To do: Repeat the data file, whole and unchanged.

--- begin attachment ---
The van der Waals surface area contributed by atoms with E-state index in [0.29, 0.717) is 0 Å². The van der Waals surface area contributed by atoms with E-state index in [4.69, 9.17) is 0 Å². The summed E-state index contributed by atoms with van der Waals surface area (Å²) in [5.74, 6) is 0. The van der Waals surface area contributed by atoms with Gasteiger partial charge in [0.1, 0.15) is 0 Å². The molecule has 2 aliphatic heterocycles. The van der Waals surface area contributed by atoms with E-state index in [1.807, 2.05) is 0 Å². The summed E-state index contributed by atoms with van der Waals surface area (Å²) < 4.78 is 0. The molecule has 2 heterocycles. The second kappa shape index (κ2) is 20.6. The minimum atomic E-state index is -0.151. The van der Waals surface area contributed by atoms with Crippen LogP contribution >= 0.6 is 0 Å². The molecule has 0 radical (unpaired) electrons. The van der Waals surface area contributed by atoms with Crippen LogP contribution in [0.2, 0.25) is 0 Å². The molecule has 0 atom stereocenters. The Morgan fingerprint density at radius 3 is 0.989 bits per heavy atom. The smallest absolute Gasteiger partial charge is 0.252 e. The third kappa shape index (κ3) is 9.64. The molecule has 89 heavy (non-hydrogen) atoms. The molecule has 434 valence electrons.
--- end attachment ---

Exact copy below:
The van der Waals surface area contributed by atoms with E-state index in [0.29, 0.717) is 0 Å². The van der Waals surface area contributed by atoms with E-state index in [4.69, 9.17) is 0 Å². The summed E-state index contributed by atoms with van der Waals surface area (Å²) in [5.74, 6) is 0. The van der Waals surface area contributed by atoms with Gasteiger partial charge in [0.1, 0.15) is 0 Å². The molecule has 2 aliphatic heterocycles. The van der Waals surface area contributed by atoms with E-state index in [1.807, 2.05) is 0 Å². The summed E-state index contributed by atoms with van der Waals surface area (Å²) < 4.78 is 0. The molecule has 2 heterocycles. The second kappa shape index (κ2) is 20.6. The minimum atomic E-state index is -0.151. The van der Waals surface area contributed by atoms with Crippen LogP contribution >= 0.6 is 0 Å². The molecule has 0 radical (unpaired) electrons. The van der Waals surface area contributed by atoms with Crippen LogP contribution in [0.2, 0.25) is 0 Å². The molecule has 0 atom stereocenters. The Morgan fingerprint density at radius 3 is 0.989 bits per heavy atom. The smallest absolute Gasteiger partial charge is 0.252 e. The third kappa shape index (κ3) is 9.64. The molecule has 89 heavy (non-hydrogen) atoms. The molecule has 434 valence electrons.